"Promote your company/product/event here"... & here... & here - Wiltshire Council is getting into advertisingLast month you may have spotted a banner flying from one of the lampposts outside Waitrose in the High Street. It was promoting the Devizes Arts Festival.
This enterprising piece of community promotion was arranged by the Festival with Wiltshire Council - who own the lamppost. All the Festival organisers had to do was complete an application form and pay for having the banner put up - they also, of course, had to pay the costs of making the banner itself.
The location for the banner had to be surveyed to check highway clearances and the structural safety of the lamppost. Wiltshire Council made no charge for the use of their lamppost.
Such free use of lampposts and other Wiltshire owned property will not last long. And the future costs and the ways community and local charity events can advertise themselves are in some doubt.
With ever further decreases in funding from the government, Wiltshire Council is increasingly looking to other ways to fund its services. The latest of these is 'third party advertising' - that is not advertising their own services, but providing advertisement sites which can be sold for posters and banners promoting companies, products and events.
After a scrutiny committee's investigation into the idea, the Council have produced an 'Advertising Policy' and aim to make £150,000 this year to help close its plus/minus £26million funding gap. But it has ambitions to make increasing sums in future years from this new policy.
We have seen, from time to time, advertisements on the back of Wiltshire Council parking tickets - though paying to park may not make most people all that receptive to advertising messages. But this new venture is on a very different scale:
"The Council has a substantial asset base, including buildings, livery, street scene facilities such as lampposts, roundabouts and digital channels. These assets provide the opportunity to reach a wide range of audiences across the county."
So we can expect to see advertising and sponsorship messages on Wiltshire Council staff uniforms and vehicles and at their campus and hub buildings and leisure centres. The committee report quotes Dorset Council raising £150,000 a year from its 81 sponsored roundabouts.
Wiltshire Council is sure it has an audience that will appeal to advertisers: "The council has enormous audience reach and interacts with every Wiltshire resident through the delivery of its services. The council's buildings are community spaces benefitting from high footfall; some in the thousands (Five Rivers in Salisbury averages 2,500 visitors per day)."
To raise the amounts the Council hopes for in the future, they are talking about investing in potential sites - for example erecting billboards on land they own.
The Council recognise they do not have the skills to administer this new policy - let alone do the copywriting - and will contract it out to a private advertising company.
Marlborough.news has spoken to one former advertising executive who believes that to give the council an income from advertising of £150,000 in the first year, an agency would need to sell at least £500,000 of advertising. This would cover their staff, travel round the county, site surveys, putting advertisements up, maintaining them and taking them down again - and giving the agency a reasonable overhead charge and profit.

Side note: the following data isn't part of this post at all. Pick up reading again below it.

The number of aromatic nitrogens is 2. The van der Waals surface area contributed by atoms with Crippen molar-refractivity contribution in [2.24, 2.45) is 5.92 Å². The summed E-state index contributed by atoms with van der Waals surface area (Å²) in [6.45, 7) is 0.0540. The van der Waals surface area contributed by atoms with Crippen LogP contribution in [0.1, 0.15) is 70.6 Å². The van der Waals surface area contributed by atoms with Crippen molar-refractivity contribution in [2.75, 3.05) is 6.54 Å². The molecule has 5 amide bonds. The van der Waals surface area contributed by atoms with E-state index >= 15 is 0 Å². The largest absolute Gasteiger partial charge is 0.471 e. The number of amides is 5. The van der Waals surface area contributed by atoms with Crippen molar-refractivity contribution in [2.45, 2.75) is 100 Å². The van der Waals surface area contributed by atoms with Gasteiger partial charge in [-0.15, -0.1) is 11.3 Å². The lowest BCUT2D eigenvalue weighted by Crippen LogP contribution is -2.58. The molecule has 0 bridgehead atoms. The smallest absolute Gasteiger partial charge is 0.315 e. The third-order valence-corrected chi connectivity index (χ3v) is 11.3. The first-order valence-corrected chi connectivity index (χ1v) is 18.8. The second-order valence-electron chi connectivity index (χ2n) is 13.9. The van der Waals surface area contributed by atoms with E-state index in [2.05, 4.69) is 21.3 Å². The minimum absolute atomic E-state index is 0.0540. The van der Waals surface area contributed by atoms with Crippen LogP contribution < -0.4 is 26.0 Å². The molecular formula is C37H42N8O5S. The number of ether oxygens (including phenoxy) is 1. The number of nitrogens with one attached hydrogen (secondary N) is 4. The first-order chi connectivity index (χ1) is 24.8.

The Policy lays down a number of broad rules advertisers will have to abide by. Advertisements that will not be allowed include those promoting tobacco, pay-day loans and money lending, gambling, misuse of alcohol, charity appeals and those that 'appear to influence support for a political party/candidate.'
Advertisements 'must not bring the Council into disrepute' - which some advertisers may consider is a two-way street. So we won't be seeing banners advertising car repairs in these terms: 'Fed up with Wiltshire's roads? Get your suspension mended by our expert mechanics.'
As most advertisements will, by the Council's definition, be in public places, they must also be sensitive to children. The Council will reserve the right to refuse advertisements and to 'remove advertising without reference to the advertiser.'
The devil will, of course, be in the detail - and depend on the small print of the Council's procurement contract with the advertising agency.
For example, will events organised to raise money for a local charity be banned? Will they come under the 'charity appeals' prohibition? If so, will charities no longer be allowed to promote their events on roadside railings like those at the London Road/Salisbury Road/George Lane mini-roundabouts - railings owned by the Council.
There are many problems with this sort of advertising. In Marlborough the police used to take down banners placed beside traffic intersections on the grounds they distracted drivers and posed risks of accident. With fewer police about that no longer seems to be a problem.
Some of the Council's advertising plans will involve planning permission. The Oversight Committee report cited an English council that had agreed 'a large advertising contract and then its planning department refused permission for the relevant sites.'
What might this mean for Marlborough? The town has just one billboard - beside the London Road near the river.
The High Street has very few lampposts - most of which are quite well hidden. The two near Waitrose would certainly be targets.
Advertisements at the Leisure Centre would not, of course, impact on the town centre. But how far the Council would go in imposing banner adverts on railings, beside roads and in its car parks, is as yet an unknown.
However, with planning consent for any advertisements relying on the say-so of Wiltshire Council's planning staff and councillors, the Town Council may have to face up to having even less of a say as to how the town looks.